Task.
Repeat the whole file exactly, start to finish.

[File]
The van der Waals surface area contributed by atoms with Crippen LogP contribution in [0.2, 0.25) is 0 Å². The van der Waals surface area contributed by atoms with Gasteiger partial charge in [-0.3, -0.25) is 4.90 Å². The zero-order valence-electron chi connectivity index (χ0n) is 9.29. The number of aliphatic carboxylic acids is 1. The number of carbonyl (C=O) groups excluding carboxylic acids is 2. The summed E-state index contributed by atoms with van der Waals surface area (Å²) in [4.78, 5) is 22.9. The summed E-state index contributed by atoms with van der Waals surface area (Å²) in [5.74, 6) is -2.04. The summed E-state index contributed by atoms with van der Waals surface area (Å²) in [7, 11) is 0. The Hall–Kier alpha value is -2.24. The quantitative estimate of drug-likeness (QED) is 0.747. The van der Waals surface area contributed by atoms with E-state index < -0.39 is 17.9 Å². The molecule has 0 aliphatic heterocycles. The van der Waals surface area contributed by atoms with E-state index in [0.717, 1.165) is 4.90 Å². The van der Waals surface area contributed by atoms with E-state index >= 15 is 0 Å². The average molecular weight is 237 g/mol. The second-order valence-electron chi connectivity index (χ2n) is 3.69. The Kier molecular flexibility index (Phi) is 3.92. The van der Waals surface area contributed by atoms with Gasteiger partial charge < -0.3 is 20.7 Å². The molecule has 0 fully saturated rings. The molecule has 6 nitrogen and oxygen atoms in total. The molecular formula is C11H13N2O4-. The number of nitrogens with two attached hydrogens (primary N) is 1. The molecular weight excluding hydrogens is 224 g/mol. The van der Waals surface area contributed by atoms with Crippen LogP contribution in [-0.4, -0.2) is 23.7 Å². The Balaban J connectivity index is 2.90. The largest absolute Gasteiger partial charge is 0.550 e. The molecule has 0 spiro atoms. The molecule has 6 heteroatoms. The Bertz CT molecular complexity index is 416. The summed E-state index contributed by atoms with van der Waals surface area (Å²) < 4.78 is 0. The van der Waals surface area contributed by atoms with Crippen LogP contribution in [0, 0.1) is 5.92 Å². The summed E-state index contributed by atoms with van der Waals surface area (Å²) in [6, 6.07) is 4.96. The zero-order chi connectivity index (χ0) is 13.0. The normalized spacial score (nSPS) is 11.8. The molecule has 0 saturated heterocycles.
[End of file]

The van der Waals surface area contributed by atoms with Crippen LogP contribution in [0.2, 0.25) is 0 Å². The van der Waals surface area contributed by atoms with Gasteiger partial charge in [-0.3, -0.25) is 4.90 Å². The zero-order valence-electron chi connectivity index (χ0n) is 9.29. The number of aliphatic carboxylic acids is 1. The number of carbonyl (C=O) groups excluding carboxylic acids is 2. The summed E-state index contributed by atoms with van der Waals surface area (Å²) in [4.78, 5) is 22.9. The summed E-state index contributed by atoms with van der Waals surface area (Å²) in [5.74, 6) is -2.04. The summed E-state index contributed by atoms with van der Waals surface area (Å²) in [7, 11) is 0. The Hall–Kier alpha value is -2.24. The quantitative estimate of drug-likeness (QED) is 0.747. The van der Waals surface area contributed by atoms with E-state index < -0.39 is 17.9 Å². The molecule has 0 aliphatic heterocycles. The van der Waals surface area contributed by atoms with E-state index in [0.717, 1.165) is 4.90 Å². The van der Waals surface area contributed by atoms with E-state index >= 15 is 0 Å². The average molecular weight is 237 g/mol. The second-order valence-electron chi connectivity index (χ2n) is 3.69. The Kier molecular flexibility index (Phi) is 3.92. The van der Waals surface area contributed by atoms with Gasteiger partial charge < -0.3 is 20.7 Å². The molecule has 0 fully saturated rings. The molecule has 6 nitrogen and oxygen atoms in total. The molecular formula is C11H13N2O4-. The number of nitrogens with two attached hydrogens (primary N) is 1. The molecular weight excluding hydrogens is 224 g/mol. The van der Waals surface area contributed by atoms with Crippen LogP contribution in [-0.4, -0.2) is 23.7 Å². The Balaban J connectivity index is 2.90. The largest absolute Gasteiger partial charge is 0.550 e. The molecule has 0 spiro atoms. The molecule has 6 heteroatoms. The Bertz CT molecular complexity index is 416. The summed E-state index contributed by atoms with van der Waals surface area (Å²) < 4.78 is 0. The van der Waals surface area contributed by atoms with Crippen LogP contribution in [0, 0.1) is 5.92 Å². The summed E-state index contributed by atoms with van der Waals surface area (Å²) in [6, 6.07) is 4.96. The zero-order chi connectivity index (χ0) is 13.0. The normalized spacial score (nSPS) is 11.8. The molecule has 0 saturated heterocycles.